Spring Stopover Ecology and Physiology of the White-Throated Sparrow (Zonotrichia albicollis) in Western New York
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AuthorHoh, Christina Marie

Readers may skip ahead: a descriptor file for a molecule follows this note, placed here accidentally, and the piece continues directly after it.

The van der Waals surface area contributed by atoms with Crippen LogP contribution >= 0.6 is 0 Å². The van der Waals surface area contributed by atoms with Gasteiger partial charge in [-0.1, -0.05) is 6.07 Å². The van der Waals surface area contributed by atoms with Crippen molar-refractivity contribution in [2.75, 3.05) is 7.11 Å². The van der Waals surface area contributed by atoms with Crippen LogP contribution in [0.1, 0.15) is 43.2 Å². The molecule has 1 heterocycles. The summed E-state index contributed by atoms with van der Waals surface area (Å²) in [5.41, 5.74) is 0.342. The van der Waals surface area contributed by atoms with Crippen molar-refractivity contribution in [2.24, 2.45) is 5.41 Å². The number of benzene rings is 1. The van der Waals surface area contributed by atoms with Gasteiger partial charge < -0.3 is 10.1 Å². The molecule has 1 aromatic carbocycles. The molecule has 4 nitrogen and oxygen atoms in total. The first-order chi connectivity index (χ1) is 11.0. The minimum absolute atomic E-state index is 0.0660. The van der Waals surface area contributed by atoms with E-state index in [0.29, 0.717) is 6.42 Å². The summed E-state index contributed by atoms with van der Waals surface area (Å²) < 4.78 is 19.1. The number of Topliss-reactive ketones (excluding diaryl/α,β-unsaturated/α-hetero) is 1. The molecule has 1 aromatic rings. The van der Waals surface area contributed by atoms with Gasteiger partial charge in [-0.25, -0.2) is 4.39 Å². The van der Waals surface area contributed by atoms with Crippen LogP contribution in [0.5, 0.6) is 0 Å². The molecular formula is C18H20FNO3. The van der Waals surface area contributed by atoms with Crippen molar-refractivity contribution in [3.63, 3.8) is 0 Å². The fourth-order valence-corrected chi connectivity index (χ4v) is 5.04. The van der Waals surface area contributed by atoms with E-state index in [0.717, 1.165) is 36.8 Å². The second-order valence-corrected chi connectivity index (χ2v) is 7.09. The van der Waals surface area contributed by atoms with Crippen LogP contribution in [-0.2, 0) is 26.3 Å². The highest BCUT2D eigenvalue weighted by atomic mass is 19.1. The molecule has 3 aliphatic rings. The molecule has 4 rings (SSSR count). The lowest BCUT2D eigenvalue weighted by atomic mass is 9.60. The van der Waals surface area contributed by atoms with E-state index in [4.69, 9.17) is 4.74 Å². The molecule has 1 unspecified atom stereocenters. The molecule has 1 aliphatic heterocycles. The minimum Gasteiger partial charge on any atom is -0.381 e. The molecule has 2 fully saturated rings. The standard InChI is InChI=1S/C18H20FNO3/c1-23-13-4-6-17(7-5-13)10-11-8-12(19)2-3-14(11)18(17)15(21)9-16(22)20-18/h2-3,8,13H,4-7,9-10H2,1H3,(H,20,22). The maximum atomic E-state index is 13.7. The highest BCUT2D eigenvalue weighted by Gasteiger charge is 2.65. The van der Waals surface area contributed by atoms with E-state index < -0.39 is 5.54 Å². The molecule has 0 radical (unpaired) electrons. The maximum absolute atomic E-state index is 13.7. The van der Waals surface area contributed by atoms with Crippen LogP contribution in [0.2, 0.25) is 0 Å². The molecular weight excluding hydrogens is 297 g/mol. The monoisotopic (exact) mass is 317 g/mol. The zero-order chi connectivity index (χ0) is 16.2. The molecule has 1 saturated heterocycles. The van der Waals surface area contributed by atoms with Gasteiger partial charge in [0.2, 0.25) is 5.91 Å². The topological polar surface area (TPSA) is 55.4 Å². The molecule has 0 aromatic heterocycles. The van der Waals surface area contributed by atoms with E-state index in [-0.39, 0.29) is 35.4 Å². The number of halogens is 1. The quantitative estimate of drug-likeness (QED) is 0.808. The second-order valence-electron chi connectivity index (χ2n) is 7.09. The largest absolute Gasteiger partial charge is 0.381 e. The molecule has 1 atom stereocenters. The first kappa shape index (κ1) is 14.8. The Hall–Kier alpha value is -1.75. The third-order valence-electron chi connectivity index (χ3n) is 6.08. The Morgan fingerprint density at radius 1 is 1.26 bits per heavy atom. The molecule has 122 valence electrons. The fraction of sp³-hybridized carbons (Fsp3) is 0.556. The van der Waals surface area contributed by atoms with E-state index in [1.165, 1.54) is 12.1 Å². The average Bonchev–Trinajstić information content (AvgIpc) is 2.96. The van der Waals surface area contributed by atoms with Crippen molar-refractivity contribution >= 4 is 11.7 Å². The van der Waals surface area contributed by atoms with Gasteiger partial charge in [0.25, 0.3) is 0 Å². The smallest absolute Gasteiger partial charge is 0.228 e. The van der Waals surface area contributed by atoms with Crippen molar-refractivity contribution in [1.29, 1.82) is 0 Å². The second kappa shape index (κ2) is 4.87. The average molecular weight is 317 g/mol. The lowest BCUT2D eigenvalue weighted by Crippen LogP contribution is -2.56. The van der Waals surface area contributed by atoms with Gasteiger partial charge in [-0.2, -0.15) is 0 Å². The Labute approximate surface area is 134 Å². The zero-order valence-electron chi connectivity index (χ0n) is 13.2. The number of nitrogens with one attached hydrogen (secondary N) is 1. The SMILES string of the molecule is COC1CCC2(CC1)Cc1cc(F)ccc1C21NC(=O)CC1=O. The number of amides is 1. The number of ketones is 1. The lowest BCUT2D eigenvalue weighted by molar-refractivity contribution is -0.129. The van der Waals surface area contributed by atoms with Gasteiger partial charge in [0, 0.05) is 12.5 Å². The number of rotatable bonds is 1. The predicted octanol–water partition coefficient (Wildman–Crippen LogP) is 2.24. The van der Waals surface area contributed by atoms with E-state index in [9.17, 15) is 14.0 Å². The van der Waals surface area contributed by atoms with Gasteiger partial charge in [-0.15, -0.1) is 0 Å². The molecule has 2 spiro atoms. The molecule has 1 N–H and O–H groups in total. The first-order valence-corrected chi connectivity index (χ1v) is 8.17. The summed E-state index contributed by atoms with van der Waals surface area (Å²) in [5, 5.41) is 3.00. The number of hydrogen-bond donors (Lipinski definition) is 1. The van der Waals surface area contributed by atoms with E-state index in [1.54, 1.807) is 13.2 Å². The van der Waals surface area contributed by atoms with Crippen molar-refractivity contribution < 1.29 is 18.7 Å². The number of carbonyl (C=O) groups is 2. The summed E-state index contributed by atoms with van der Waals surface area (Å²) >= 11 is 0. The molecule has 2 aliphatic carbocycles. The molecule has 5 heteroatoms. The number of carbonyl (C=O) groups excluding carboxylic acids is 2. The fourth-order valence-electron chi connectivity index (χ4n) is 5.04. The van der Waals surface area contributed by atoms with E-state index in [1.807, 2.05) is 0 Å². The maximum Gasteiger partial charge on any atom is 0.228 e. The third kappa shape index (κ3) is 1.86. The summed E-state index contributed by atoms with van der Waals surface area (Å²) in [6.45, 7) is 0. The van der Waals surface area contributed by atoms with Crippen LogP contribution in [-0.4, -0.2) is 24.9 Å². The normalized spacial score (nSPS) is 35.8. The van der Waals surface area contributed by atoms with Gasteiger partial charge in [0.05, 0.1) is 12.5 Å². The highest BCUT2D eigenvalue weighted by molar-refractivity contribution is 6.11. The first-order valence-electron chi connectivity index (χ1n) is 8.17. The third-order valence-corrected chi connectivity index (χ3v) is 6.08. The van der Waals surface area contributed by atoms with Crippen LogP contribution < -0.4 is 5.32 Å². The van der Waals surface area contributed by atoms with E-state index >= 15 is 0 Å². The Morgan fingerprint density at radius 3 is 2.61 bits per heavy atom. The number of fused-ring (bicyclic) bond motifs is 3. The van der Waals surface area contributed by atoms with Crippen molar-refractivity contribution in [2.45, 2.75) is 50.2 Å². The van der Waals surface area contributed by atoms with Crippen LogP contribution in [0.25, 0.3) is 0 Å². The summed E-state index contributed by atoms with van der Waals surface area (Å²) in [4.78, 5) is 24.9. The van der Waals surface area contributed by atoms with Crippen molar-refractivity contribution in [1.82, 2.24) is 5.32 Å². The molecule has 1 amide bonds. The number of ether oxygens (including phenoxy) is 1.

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AbstractStopover sites are an essential part of a North American migratory songbird’s journey between wintering and breeding grounds, but annual variation in use and habitat conditions make it difficult to determine which sites are most critical for conservation. By learning which factors influence a bird’s behavior when choosing and using a stopover site, we can target certain species or locations and more efficiently invest conservation efforts. In April-May 2013 and 2014, I studied stopover refueling rate in the White-throated Sparrow (Zonotrichia albicollis), a common northeastern spring migrant, at two locations near the south shore of Lake Ontario, a natural migratory barrier. To do this, I used morphological measurements and physiological techniques that measured the concentration of two important blood metabolites, triglycerides and ß-hydroxybutyrate. Blood triglyceride concentration is a measure of fat deposition and feeding efficiency, and ß-hydroxybutyrate concentration is associated with fat catabolism and energy loss. I found that birds captured at a location ~15 km from the shore had significantly higher blood triglyceride concentrations, as well as significantly higher body condition score, than birds captured at a stopover location within 0.5 km of the shore (1.737 mM > 1.361 mM). However, after using ANCOVA to control for the effects of body condition and time after sunrise, blood triglyceride levels did not vary significantly with location. ß-hydroxybutyrate levels were not significantly higher in lakeshore-captured birds either before or after ANCOVA. Lack of statistical significance in both cases may be due to effects of small sample sizes. My results imply that birds obtain food more efficiently at the inland location, and that birds that arrive in the area in better condition may begin their cross-lake journey directly from the inland site. Birds in poorer condition may “pile up” at the lakeshore and then must compete heavily with other migrants for available resources, slowing their fat deposition rate. These results reinforce the importance of protecting high-quality stopover habitat where birds congregate near geographic barriers, but also suggest that inland habitat patches are important stopover sites that may allow some migrants to bypass nearshore areas of intense competition.